The Boat House (South Queensferry, Scotland): Down By The Firth

The BoathouseFor the last year, this question has been the bane of D.B.’s life: When are we going to see the bridge?

I had become slightly obsessed with Scotland‘s Forth Bridge, an almost 8,300-foot, 1890 cantilever railway bridge that stretches across the scenic Firth of Forth, after spying it on a TV show. While I’m not a bridge buff by any means, something about this striking red structure stuck with me. And so the pestering of D.B. began.

Months passed and the question never went away. But just when I thought he might never take me, a nice-ish day appeared that conjured thoughts of sipping a glass of good wine by the water. Now that we had a mission, off we went …

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The Square & Compass (Worth Matravers, England): A Splendid Little Spot

The Square and Compass Pub A lazy drive along the Dorset Coast in southern England is just packed with delights.

There’s the English Channel of course, that endless expanse of intense powder blue that you can’t quite take your eyes off. The grass is an impossibly vibrant green. And when the sun’s just up there showing off to you on an early summer’s day, it starts to feel as if the moment couldn’t get any better.

But then, it does.

In a little speck of a village perched on the steep cliffs near Swanage, an inviting white stone building surrounded by swarms of bikers and daytrippers in shorts and flimsy sundresses appears. D.B. has promised me a good lunch and so here we are, at the charming Square and Compass …

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St. Giles’ Cafe (Oxford, England): A Literary Lunch

St. Giles' CafeSomewhere along my very first English roadtrip, as my finger trails our route on the map, a massive excitement starts to set in. I’ve realized two things:

1. We have to stop somewhere for lunch.

2. At about the place on the map where we have to stop, I find my finger hovering over a small dot that says “Oxford.”

There are many reasons I’ve long been fascinated with Oxford, though the increasingly sad truth was that I’ve never visited the place. As for the question of where to lunch, once I learned that W.H. Auden used to frequent a little greasyspoon called the St. Giles’ Cafe — well, that was that …

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4 Morningside Place (Edinburgh): Tasty Beginnings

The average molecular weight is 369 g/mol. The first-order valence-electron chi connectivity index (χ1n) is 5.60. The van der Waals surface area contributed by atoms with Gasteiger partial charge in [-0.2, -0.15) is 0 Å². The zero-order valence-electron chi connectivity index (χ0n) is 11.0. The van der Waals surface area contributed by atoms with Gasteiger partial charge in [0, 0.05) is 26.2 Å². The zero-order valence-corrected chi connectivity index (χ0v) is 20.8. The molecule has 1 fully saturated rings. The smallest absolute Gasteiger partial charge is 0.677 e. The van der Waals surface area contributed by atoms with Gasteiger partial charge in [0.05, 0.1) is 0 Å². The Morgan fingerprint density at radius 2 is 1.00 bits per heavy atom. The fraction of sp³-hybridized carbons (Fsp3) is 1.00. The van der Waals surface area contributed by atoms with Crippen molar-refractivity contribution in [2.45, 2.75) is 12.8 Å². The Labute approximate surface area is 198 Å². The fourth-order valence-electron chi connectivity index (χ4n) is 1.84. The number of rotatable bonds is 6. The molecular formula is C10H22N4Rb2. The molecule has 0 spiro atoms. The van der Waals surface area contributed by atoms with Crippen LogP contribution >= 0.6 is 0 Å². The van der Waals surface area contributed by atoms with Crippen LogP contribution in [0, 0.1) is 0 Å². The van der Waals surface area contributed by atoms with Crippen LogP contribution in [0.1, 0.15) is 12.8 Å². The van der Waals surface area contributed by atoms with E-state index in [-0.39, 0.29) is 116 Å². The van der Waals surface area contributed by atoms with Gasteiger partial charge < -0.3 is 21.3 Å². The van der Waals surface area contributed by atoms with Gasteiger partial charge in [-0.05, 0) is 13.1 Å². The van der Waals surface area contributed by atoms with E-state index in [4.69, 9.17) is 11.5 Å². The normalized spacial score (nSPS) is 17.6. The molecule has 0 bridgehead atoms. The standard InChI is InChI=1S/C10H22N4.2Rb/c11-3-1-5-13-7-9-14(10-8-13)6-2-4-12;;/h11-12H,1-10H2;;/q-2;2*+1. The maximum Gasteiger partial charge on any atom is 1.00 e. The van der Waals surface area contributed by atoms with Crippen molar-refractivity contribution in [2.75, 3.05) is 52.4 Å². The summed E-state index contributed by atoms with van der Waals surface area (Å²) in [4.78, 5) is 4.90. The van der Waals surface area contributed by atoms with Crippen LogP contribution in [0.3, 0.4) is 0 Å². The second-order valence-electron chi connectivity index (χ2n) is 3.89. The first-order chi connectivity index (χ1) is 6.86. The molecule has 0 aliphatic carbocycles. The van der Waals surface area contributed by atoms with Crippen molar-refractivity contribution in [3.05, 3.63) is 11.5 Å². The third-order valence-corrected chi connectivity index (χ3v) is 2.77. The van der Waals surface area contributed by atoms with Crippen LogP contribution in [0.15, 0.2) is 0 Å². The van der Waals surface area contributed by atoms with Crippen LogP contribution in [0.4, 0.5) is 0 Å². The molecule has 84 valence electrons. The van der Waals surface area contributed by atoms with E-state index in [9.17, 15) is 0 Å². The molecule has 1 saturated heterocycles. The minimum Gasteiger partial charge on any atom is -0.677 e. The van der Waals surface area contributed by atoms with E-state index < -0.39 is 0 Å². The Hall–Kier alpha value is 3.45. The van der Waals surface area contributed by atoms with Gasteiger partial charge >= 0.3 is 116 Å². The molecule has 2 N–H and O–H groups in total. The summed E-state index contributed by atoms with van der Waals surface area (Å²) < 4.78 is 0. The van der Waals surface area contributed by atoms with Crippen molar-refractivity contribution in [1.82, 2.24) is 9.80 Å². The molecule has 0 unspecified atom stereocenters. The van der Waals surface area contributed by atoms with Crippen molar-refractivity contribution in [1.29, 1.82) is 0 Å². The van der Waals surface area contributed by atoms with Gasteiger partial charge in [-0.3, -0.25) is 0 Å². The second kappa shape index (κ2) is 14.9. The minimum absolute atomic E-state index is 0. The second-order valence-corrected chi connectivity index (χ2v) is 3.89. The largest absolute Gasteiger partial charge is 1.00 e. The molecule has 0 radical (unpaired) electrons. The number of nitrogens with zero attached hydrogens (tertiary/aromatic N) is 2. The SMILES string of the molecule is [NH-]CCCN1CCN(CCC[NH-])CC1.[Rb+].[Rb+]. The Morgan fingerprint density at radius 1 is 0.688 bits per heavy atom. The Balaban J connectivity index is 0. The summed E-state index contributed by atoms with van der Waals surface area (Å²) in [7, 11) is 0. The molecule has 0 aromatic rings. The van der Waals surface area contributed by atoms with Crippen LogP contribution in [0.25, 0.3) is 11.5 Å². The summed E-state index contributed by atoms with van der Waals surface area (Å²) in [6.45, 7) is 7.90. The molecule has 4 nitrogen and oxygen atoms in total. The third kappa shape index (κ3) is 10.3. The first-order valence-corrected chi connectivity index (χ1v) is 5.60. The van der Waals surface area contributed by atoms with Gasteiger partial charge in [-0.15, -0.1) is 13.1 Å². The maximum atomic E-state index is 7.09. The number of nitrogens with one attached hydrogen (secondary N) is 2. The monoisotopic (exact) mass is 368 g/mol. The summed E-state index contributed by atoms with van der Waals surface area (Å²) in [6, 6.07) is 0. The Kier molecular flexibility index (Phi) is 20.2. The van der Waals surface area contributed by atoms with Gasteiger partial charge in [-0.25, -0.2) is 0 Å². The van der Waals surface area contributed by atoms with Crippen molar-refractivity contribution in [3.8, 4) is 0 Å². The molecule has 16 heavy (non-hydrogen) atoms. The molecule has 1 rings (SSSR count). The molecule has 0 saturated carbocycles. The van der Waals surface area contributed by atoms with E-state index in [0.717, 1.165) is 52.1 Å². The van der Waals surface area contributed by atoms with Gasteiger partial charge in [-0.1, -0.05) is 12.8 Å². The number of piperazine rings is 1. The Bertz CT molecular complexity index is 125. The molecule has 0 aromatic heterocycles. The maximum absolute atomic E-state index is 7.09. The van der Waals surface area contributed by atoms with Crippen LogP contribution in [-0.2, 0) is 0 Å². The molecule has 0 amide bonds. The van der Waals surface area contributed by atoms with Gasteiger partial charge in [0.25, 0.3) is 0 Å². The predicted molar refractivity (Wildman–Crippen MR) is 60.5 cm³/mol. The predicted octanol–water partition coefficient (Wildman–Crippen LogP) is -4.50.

4 Morningside Place

I’m not generally a big breakfast person in New Yorkon the road, however, that’s an entirely different matter.

If I am to face a new, strange city, a good start to the day is a must. In Edinburgh, a city that’s become less unfamiliar to me in the past year, I recently found a delightful place that offers delicious, healthy breakfasts and much much more.

Now, you know I don’t usually write about places where I’ve stayed on this blog — rather, I tend to do that for places like the Travel section of the New York Times. I’ll make an exception here though for a charming bed and breakfast I just discovered in Edinburgh’s leafy yet fashionable Morningside neighborhood — 4 Morningside Place …

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Snax Cafe (Edinburgh): A Scottish “Caff” Breakfast

Snax CafeDainty brioche buns and buttered toast with tea are fine and good for a few mornings. But as gray, drizzly Scotland morning Number Four revs up today, I feel a grumpiness setting in.

I tell D.B.: “I need something hot and meaty.”

What I’m craving is a greasy diner breakfast — eggs, meat, toast, burnt coffee. Fluorescent lighting and gruff service would be a plus. Where to find this in Edinburgh? I’m not entirely sure.

D.B. just packs me into a car and starts driving, however. Somewhere near the city center, barricaded by construction machinery and hard-hatted men, there it is, a beacon: A small neon “coffee” sign. Next to it, “SNAX CAFE. Famous for its breakfasts!”

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